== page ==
Staying on Top of Quality Control in an OTT Video Streaming Landscape

Streaming services like Netflix, Disney+, Amazon prime, etc. have seen a substantial rise in subscriptions in recent times. NBC has also unfurled its streaming site ‘Peacock’, making it available to Comcast subscribers. Nielson’s latest report reveals that the on-demand video streaming is up nearly 100%, which is significantly much more than the pre-pandemic time. The rise in the consumption and production of OTT video has brought about its challenges. Increased consumer choices lead to churn if the quality of viewing experience is poor. Therefore, it is critical to make Quality Control (QC) part of the end-to-end OTT process to ensure that high-quality content gets delivered across multiple platforms. This helps to avoid higher operational costs and delays in issue resolution, thereby increasing customer satisfaction.

How is Quality Control done?

Whenever we encounter stalling or buffering in a video, it can be due to various reasons. It can either be a single point of failure within one of the components or an integration failure between different components or low internet speed at the endpoint. Testing needs to be done at various points to identify the cause of the disruption. Every OTT provider adopts different practices for quality control.

Let us discuss the stages at which the providers generally do the testing with the help of the underneath diagram:

In a typical OTT system, the validation happens at three main points:

Test point#1 – Testing after encoding and ingestion 

The ingested files are checked for their integrity and compliance to ensure that they are not corrupt and have been encoded to the standard that the downstream systems can consume without any issues. This quality assessment is done with the help of a perpetual quality assessment algorithm called VMAF (Video Multi-Method Assessment Fusion). VMAF is developed by Netflix and is made available as open-source. VMAF score varies between 0 to 100. Higher the VMAF score, better the quality.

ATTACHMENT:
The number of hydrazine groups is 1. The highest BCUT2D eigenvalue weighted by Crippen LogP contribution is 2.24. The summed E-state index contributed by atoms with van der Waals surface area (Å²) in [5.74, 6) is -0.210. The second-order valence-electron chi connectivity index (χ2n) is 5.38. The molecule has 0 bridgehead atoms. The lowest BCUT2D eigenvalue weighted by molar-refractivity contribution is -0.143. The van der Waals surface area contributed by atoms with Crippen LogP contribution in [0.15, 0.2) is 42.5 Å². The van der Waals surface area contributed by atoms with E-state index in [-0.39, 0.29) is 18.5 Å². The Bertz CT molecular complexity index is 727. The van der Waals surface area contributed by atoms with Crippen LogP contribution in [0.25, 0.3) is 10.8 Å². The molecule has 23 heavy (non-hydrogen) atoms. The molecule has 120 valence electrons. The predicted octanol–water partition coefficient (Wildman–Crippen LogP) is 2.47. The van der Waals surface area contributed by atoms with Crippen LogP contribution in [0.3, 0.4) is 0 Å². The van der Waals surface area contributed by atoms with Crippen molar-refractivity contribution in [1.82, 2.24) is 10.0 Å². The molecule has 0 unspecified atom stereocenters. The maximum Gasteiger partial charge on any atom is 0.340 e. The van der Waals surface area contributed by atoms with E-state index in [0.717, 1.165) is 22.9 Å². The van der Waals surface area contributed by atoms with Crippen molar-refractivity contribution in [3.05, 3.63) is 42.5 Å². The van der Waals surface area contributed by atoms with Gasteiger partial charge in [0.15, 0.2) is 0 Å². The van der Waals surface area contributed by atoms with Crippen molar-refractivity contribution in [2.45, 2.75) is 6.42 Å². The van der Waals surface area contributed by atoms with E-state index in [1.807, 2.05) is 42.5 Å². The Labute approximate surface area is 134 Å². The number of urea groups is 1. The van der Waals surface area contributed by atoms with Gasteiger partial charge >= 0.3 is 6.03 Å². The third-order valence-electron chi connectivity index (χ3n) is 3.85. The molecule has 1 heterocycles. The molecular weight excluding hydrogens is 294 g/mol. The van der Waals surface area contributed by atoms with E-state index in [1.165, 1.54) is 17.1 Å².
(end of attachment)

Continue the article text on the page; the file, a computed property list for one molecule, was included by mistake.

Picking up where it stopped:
Test point#2 – Testing after transcoding

During transcoding, every input stream or file results are converted into an array of outputs or profiles. Multiple renditions of the same stream or file are created at different quality or bitrates, also called profiles.  Below are the tests performed at this stage:

  1. QoE (Quality of Experience) checks – Each stream or profile needs to be tested for its quality like rate, format, syntax, loudness, blockiness, etc.
  2. ABR (Adaptive Bit Rate) checks – Test is performed to ensure if the frames are time aligned across each of the profiles to enable seamless switching.

 

Test point #3 – Testing at CDN

This is the final point of testing. Below are the tests performed at this stage

  1. QoS (Quality of Service) checks – Here, the tests are performed to ensure the content is accessible over HTTP/HTTPS to catch any download delays/failures. All requests/responses(3xx,4xx,5xx) are passively monitored and logged. Content downloads are simulated in the network congestion environment to observe the behavior of the distribution server under stress conditions.
  2. QoE (Quality of Experience) checks – Basic audio and video quality checks done to check for blockiness, black frame, loudness, etc.
  3. Entitlement checks – Check if the file is accessible only by those entitled and if the unauthorized redistribution is prevented. The test is also done to decrypt each file and look at the audio and video available to subscribers (for every profile)
  4. ABR (Adaptive Bit Rate) checks – Test is performed to ensure if the frames are time aligned (between audio, video, and subtitle) across each of the profiles to enable a seamless switching
  5. Player control checks – This includes testing of play, pause, rewind and fast forward controls of players during content or ad playback, content bookmark validation for the played content and autoplay validation at the end of the video
  6. Video playback analytics validation- Validation is performed if the analytics calls are triggered on user actions like play, pause, full screen, etc.

 

Looking Ahead

OTT testing is still evolving, and so are the requirements for testing. Broadcasters and content owners are continuing to spend a significant portion of their revenue on acquiring content. However, this cannot be monetized until the content quality gets to attract and retain viewers.

The methods used need to be architecturally versatile and must allow content providers/broadcasters to figure out the most critical areas to focus on. An industry-driven by rapid change requires more than technical evolution. It needs what we call ‘revolutionizing.’ By deploying the complete QC automation and monitoring solution at the appropriate points from ‘Ingestion to Delivery’, broadcasters can deliver the best experience to all the viewers in the OTT world.

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